Government websites hit by cryptocurrency mining malware

The code in purple is malicioius. Pic Scott Helme

Image The code in purple is malicioius. Pic Scott Helme

A list of 4,200-plus affected websites can be found here: they include The City University of NY (, Uncle Sam's court information portal (, Lund University (, the UK's Student Loans Company (, privacy watchdog The Information Commissioner's Office ( and the Financial Ombudsman Service (, plus a shedload of sites, UK NHS services, and other organisations across the globe.

An estimated 5,000 websites are estimated to be affected - raising fears that details entered when paying council tax or student loans could have been stolen.

The cryptojacking script was inserted into website codes through BrowseAloud, a popular plugin that helps blind and partially-sighted people access the web.

Texthelp, which operates BrowseAloud, took its entire website down on Sunday while it tried to resolve the problem.

Security researcher Scott Helme was alerted to the hack by a friend who sent him antivirus software warnings received after visiting a UK Government website.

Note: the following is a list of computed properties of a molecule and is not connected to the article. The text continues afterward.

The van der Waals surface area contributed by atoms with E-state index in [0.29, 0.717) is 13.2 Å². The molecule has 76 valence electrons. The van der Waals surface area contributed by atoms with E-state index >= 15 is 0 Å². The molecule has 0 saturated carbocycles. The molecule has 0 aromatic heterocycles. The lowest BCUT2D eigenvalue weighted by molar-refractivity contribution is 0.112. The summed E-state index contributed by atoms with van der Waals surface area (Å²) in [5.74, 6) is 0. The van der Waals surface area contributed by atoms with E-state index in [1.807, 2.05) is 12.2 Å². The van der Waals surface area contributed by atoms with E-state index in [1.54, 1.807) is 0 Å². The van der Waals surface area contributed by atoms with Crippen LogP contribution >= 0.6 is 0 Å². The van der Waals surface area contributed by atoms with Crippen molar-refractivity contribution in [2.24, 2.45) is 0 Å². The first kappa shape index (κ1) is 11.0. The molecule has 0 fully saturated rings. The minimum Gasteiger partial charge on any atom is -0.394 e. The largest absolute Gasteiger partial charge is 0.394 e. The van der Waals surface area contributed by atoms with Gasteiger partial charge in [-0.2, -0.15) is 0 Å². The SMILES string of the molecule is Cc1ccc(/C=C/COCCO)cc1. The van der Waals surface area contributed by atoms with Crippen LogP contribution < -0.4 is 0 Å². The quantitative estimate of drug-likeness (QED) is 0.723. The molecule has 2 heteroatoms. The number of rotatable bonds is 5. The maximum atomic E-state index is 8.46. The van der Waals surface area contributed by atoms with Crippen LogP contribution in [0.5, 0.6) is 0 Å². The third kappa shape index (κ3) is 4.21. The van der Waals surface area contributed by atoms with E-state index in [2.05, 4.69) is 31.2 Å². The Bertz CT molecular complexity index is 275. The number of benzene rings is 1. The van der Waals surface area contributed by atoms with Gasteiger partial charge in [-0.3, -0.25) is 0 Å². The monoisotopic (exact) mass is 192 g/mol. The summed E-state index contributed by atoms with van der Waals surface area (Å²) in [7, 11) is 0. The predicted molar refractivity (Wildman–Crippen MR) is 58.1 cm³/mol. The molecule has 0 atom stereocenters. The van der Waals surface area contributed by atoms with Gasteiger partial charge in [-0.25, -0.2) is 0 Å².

Helme told Sky News "This type of attack isn't new - but this is the biggest I've seen".

This meant that rather than having the crypto-miner on one website, it was loaded onto thousands of websites running the Texthelp application, including several Australian government websites such as the Queensland government's legislation page; the Victorian parliament website; the Queensland Department of Education's website; and several local council websites in Victoria and WA.

A spokesperson for the National Cyber Security Centre said: "NCSC technical experts are examining data involving incidents of malware being used to illegally mine cryptocurrency".

Thousands of websites including ones run by the USA and United Kingdom governments secretly hijacked browsers to mine cryptocurrency thanks to a compromised plugin.

Thousands of websites including Britain's privacy watchdog were affected yesterday by a "cryptomining" attack, which can take over computers and use their processing power to generate digital currencies.

"At this stage there is nothing to suggest that members of the public are at risk".

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